I remember going to Kings (the Saturday after seeing Doctor Doolittle,) for our post-church meal and declaring I was a vegetarian. But my favorite lunch at King’s was their cheeseburger. Obviously, I couldn’t have the cheeseburger. So I picked chili. My dad said there was meat in chili. My mom made several suggestions. She liked the cheese Frenchie. I suggested breakfast with eggs and bacon. However, I realized that everything that I wanted was meat. So, I was a vegetarian for less than ten minutes. As so often happens with children, I picked up an idea from watching a movie or TV, thought it sounded good, but never thought through all the ramifications I would face if I did it. My folks helped me to think about the long term at a time when I was incapable of it.

My father rarely yelled. He was a quiet man who spoke with authority. I, on the other hand, was a US Army Drill Sergeant. When my oldest son thought of joining the army, he said he wasn’t sure he could always take them yelling at him. I told him, don’t worry son, you grew up with a Drill Sergeant for a father. It will just be like being home. I talked with him last night (he’s now in his late thirties and a hero of the Iraq War – at least judging by his medals,) and he said you were right. “They would start yelling and I would think, I’ve been through all this before. No biggy. I’ve been yelled at by the best.”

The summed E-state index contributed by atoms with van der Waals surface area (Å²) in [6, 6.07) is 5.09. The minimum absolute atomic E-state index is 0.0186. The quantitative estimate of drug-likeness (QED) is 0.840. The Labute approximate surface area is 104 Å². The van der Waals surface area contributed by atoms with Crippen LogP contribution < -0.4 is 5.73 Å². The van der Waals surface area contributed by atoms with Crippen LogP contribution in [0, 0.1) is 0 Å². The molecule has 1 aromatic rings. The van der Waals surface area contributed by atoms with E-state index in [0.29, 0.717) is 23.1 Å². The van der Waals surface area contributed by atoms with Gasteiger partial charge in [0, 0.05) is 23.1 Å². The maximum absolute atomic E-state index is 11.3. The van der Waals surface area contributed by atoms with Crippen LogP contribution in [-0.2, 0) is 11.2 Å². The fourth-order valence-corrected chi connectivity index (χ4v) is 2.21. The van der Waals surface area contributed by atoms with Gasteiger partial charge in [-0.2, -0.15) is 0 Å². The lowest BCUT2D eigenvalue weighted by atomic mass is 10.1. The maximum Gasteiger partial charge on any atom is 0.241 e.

I must say it’s a hard habit to break. Before he deployed I visited him in his Cavalry unit at Fort Hood and we were standing outside when “Retreat” sounded. During the bugle call for “retreat,” everyone is to turn toward the post headquarters and stand and salute as the flag is withdrawn at the end of the day and taken down. I asked which direction HQ was and we stood there. In my site, a hundred yards or more away a young soldier was just sitting on the step as the bugle sounded. Without thinking I yelled the command “On your feet!” and he jumped up and saluted. Afterward, my son said, “Dad, your not a Drill Sergeant anymore.” – “Sorry son, I didn’t even think. I just saw a soldier not rendering proper respect to the flag and acted – didn’t mean to embarrass you but it’s who I am.”

He has had his wild days but he grew into a fine young man with good values.